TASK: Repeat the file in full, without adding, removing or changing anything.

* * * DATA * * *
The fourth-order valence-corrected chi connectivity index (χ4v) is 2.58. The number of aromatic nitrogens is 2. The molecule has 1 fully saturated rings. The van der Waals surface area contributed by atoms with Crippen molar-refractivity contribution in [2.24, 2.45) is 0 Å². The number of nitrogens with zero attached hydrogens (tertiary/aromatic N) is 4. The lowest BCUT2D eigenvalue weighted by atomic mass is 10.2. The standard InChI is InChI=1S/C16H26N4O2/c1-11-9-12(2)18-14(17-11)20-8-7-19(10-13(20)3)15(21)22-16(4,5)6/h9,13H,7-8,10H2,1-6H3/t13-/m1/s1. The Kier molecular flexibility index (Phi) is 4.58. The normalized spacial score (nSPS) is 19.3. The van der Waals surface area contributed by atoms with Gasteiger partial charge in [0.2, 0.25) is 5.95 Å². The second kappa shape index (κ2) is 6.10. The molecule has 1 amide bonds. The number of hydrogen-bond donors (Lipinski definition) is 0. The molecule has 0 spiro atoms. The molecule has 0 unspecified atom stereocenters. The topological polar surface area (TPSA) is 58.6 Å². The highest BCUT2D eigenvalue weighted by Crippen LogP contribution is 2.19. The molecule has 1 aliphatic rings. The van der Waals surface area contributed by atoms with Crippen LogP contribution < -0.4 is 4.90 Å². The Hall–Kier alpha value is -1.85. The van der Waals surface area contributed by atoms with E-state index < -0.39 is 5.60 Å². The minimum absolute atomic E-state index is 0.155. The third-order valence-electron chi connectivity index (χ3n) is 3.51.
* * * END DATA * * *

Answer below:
The fourth-order valence-corrected chi connectivity index (χ4v) is 2.58. The number of aromatic nitrogens is 2. The molecule has 1 fully saturated rings. The van der Waals surface area contributed by atoms with Crippen molar-refractivity contribution in [2.24, 2.45) is 0 Å². The number of nitrogens with zero attached hydrogens (tertiary/aromatic N) is 4. The lowest BCUT2D eigenvalue weighted by atomic mass is 10.2. The standard InChI is InChI=1S/C16H26N4O2/c1-11-9-12(2)18-14(17-11)20-8-7-19(10-13(20)3)15(21)22-16(4,5)6/h9,13H,7-8,10H2,1-6H3/t13-/m1/s1. The Kier molecular flexibility index (Phi) is 4.58. The normalized spacial score (nSPS) is 19.3. The van der Waals surface area contributed by atoms with Gasteiger partial charge in [0.2, 0.25) is 5.95 Å². The second kappa shape index (κ2) is 6.10. The molecule has 1 amide bonds. The number of hydrogen-bond donors (Lipinski definition) is 0. The molecule has 0 spiro atoms. The molecule has 0 unspecified atom stereocenters. The topological polar surface area (TPSA) is 58.6 Å². The highest BCUT2D eigenvalue weighted by Crippen LogP contribution is 2.19. The molecule has 1 aliphatic rings. The van der Waals surface area contributed by atoms with Crippen LogP contribution < -0.4 is 4.90 Å². The Hall–Kier alpha value is -1.85. The van der Waals surface area contributed by atoms with E-state index < -0.39 is 5.60 Å². The minimum absolute atomic E-state index is 0.155. The third-order valence-electron chi connectivity index (χ3n) is 3.51.